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Image via Wikimedia Commons.

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For years policy makers believed that minorities were overrepresented in special education and that there was inherent bias in the way kids were being identified as disabled. A new study turns this idea on its head.

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American RadioWorks |
Image via Wikimedia Commons.

Minorities and Special Ed

For years policy makers believed that minorities were overrepresented in special education and that there was inherent bias in the way kids were being identified as disabled. A new study turns this idea on its head.

Recent Posts

  • 06.23.15

    Learning from Video Games

    A lot of parents worry about whether their kids' video game habits are harmful - especially when gaming gets in the way of homework or reading. But writer Greg Toppo says gaming can be a great way to learn.
  • 06.17.15

    Teaching the Birds and the Bees

    For more than a century, Americans have been arguing about how to teach children about the birds and the bees in public schools. A new book argues that for all the fuss about sex education in America, students get precious little of it.
  • 06.11.15

    What can Japan teach us about teaching?

    Coming up this fall we'll be releasing a documentary about teacher preparation - how people learn to become teachers and how they get better once they're in the classroom. This week: how do Japanese teachers learn to improve on the job?
  • 06.02.15

    Million-Dollar Teacher

    When Nancie Atwell was growing up, she never thought she’d go to college, let alone become an award-winning teacher. But a few months ago, Atwell received a $1-million-dollar global prize for her decades of teaching English and literacy skills to elementary and middle schoolers.

Back to The Data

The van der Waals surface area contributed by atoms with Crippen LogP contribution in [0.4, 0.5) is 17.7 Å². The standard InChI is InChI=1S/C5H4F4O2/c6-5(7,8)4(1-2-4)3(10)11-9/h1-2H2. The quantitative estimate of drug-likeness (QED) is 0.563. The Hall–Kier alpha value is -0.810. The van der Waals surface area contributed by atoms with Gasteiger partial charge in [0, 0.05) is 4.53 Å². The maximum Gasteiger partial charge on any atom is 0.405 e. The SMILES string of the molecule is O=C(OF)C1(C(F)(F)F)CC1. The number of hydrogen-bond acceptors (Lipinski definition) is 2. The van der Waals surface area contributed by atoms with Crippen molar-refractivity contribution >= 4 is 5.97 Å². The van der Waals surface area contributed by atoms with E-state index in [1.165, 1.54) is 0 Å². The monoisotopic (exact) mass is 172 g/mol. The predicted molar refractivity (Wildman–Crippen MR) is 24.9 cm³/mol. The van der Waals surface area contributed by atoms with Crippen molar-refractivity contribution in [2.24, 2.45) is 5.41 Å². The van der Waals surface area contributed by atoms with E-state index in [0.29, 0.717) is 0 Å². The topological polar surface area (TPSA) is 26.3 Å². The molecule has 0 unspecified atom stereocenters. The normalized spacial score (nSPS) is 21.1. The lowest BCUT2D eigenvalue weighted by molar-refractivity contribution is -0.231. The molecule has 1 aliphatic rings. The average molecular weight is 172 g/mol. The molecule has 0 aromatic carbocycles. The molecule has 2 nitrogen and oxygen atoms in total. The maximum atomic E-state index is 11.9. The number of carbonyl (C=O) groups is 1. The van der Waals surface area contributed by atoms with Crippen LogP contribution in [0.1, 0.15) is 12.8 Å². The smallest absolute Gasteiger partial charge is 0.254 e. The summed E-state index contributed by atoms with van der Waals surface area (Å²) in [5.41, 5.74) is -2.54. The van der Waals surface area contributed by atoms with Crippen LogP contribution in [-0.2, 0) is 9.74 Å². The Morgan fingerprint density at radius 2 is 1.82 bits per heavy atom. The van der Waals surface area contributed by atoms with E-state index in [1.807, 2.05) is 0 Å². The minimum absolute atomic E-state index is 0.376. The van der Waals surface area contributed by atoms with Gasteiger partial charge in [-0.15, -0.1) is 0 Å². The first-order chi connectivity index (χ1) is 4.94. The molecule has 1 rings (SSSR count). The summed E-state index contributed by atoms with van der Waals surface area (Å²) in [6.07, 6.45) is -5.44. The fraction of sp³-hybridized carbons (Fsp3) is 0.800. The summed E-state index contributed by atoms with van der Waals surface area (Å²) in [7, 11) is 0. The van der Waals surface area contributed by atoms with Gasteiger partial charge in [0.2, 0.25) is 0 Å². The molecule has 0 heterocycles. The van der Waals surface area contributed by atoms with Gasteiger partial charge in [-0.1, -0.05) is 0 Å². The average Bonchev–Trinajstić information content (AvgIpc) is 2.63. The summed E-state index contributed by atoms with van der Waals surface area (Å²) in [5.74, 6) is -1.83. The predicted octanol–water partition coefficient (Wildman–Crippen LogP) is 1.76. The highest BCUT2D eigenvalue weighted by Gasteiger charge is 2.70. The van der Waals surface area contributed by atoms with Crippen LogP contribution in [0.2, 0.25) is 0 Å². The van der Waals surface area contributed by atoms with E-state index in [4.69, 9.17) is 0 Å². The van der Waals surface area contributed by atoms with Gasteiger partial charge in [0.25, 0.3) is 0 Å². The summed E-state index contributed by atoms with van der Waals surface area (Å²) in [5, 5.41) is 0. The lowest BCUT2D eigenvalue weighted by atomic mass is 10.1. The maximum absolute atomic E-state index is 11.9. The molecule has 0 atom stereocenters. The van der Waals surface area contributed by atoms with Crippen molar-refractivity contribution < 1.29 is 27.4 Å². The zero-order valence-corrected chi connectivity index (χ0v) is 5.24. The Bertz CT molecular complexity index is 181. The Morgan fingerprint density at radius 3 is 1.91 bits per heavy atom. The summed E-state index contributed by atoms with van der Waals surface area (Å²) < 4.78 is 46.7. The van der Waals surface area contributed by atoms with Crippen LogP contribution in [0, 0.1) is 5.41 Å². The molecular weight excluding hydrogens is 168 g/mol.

Office of

Dennis Rehberg


Total cost of 41 office trips: $75,703.52


Trips by Dennis Rehberg
Total cost of congressperson's 5 trips: $7,308.64

Destination:
Sponsor: Aspen Institute
Purpose: BIPARTISAN CONGRESSIONAL RETREAT
Date: Mar 9, 2001 (2 days)
Expense: $950.00
source

Destination: BILLINGS, MT TO RENO, NV ROUNDTRIP
Sponsor: Safari Club International and affiliates
Purpose: SPEAK AT SEMINAR OF SAFARI CLUB INT'L CONVENTION
Date: Jan 31, 2003 (1 day)
Expense: $1,131.00
source

Destination: HAVANA, CUBA
Sponsor: Lexington Institute
Purpose: TRADE MEETINGS (WHEAT)
Date: Mar 6, 2003 (5 days)
Expense: $2,051.34
source

Destination: HAVANA, CUBA
Sponsor: Center for International Policy
Purpose: FACT FINDING
Date: Sep 12, 2003 (3 days)
Expense: $2,150.00
source

Destination: WASHINGTON, D.C.-LAS VEGAS-BILLINGS, MT
Sponsor: BIGELOW AEROSPACE
Purpose: MEET WITH AND SPEAK TO BIGELOW AEROSPACE EXECUTIVES & EMPLOYEES TO DISCUSS POSSIBLE EXPANSION OF BIGELOW AEROSPACE TO MONTANA
Date: Feb 5, 2004 (2 days)
Expense: $1,026.30
source


Congressional staff traveling under the office of Dennis Rehberg

Amy Astin
Jason Begger
Kurt Christensen
Emelyn Faulkner
Ashley Fingarson
Julia Gustafson
Erik Iverson
James Keena
Jay Martin
Robert Martin
Jaime Ramsey
David Schoenborn
Jenn Spurgat



American RadioWorks |
Image via Wikimedia Commons.

Minorities and Special Ed

For years policy makers believed that minorities were overrepresented in special education and that there was inherent bias in the way kids were being identified as disabled. A new study turns this idea on its head.

Recent Posts

  • 06.23.15

    Learning from Video Games

    A lot of parents worry about whether their kids' video game habits are harmful - especially when gaming gets in the way of homework or reading. But writer Greg Toppo says gaming can be a great way to learn.
  • 06.17.15

    Teaching the Birds and the Bees

    For more than a century, Americans have been arguing about how to teach children about the birds and the bees in public schools. A new book argues that for all the fuss about sex education in America, students get precious little of it.
  • 06.11.15

    What can Japan teach us about teaching?

    Coming up this fall we'll be releasing a documentary about teacher preparation - how people learn to become teachers and how they get better once they're in the classroom. This week: how do Japanese teachers learn to improve on the job?
  • 06.02.15

    Million-Dollar Teacher

    When Nancie Atwell was growing up, she never thought she’d go to college, let alone become an award-winning teacher. But a few months ago, Atwell received a $1-million-dollar global prize for her decades of teaching English and literacy skills to elementary and middle schoolers.